First, you have to find a patsy. You can go about this a number of ways.
Wait. Ohhhh, the other kind of framing. The kind we do around here at Lovetts Gallery. In the year I’ve been writing the blogs, we’ve never really discussed framing, which is odd because that's a huge part of what we do. With all the fantastic art we get from our talented corps of painters, potters, glass blowers and shapers, and sculptors, it’s easy to overlook the fact that we began life as a frameshop that featured some original art and prints.
I’m not telling you anything you can’t find on the Lovetts Gallery website, but we feature more than 9,000 picture frame mouldings, which is the largest and most diverse selection in this region of the country. You should drop by the gallery sometime, eschew all the original art, walk up the wooden ramp and take a gander at our “collection.”
The other day, after helping one of our collectors select a four-layer frame for his new Brett Lethbridge, Jack had me put some of the moulding samples back on the wall. After standing there and looking around for 10 minutes, I might’ve started whimpering. I definitely started laughing. Jack, of course, can just walk to the correct panel and put it right back on the wall. But then, he has 35 years of experience ...
Anyway, we’ve framed everything you can possibly imagine over the years. Works of art, family photos, family heirlooms, swords, toys, jerseys, tickets, medals ... Often, when people come in, they are bringing things that are dear to them, and expecting us to give it a proper display.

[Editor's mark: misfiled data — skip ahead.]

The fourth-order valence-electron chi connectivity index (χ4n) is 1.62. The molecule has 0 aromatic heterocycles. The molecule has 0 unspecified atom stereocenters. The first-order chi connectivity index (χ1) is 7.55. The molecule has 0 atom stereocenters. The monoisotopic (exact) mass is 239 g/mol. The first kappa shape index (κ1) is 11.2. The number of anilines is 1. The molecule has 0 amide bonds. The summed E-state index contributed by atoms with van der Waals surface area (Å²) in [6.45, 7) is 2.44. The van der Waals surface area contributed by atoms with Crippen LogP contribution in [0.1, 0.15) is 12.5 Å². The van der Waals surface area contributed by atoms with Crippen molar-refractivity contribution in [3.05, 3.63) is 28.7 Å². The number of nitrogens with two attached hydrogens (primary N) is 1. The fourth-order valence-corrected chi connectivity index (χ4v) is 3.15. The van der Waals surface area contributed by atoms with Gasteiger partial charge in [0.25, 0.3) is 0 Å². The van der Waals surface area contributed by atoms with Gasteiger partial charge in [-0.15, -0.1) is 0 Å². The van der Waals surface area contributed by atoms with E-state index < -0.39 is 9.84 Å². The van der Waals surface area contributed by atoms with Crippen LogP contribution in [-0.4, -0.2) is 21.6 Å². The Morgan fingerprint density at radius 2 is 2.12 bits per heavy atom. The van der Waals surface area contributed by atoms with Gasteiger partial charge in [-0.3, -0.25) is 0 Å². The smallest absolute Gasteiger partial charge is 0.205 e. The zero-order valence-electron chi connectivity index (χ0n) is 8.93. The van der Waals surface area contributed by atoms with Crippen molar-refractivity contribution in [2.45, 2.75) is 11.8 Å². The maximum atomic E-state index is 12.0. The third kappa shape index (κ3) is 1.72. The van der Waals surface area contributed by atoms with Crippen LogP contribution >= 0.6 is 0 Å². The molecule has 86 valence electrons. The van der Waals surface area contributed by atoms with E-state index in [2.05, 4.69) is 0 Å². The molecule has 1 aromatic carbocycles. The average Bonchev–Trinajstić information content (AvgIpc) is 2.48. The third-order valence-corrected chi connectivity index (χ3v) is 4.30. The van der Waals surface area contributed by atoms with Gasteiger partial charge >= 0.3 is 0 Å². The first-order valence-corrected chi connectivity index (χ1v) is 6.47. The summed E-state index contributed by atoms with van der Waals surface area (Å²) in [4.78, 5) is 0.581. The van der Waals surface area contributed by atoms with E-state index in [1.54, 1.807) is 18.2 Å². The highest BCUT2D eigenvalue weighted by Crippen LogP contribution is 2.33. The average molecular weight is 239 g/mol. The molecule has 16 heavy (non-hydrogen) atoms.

Seeing has how this is Memorial Day weekend, we thought we’d share the story behind one of our latest projects. I have been glib up until this point, but that comes to an end right now. There are certain kinds of stories that require appropriate amounts of respect, and the following is one of them.
The Shadow Box
Denise (and that’s all we’re calling her because, as you’ll hear later in the story, this is sort of a surprise for her husband) brought in a collection of memorabilia from World War II. There was a picture of a young solider in uniform, a unit patch, a handful of medals and commendations, and two corporal collar devices.
She laid all this on the counter in front of Jack, and then began to tell him the tale of Cpl. Wilbur Richard Jackson.
In late 1944, Jackson and his unit – the 811th Tank Destroyer battalion – were sent to Belgium where they participated in the Battle of the Bulge. Jackson and other members of the 811th were captured by the Germans on Christmas Eve. They remained captives until April 13, 1945.
“They were marched from camp to camp during the winter," says Denise. "A lot of them froze to death. They weren’t kept in a particular stalag because the Germans were using them as human shields for their troops.
“Every morning before the sun would come up, the Germans would come and pull one of the men out and would either beat him or shoot him. That would keep them submissive.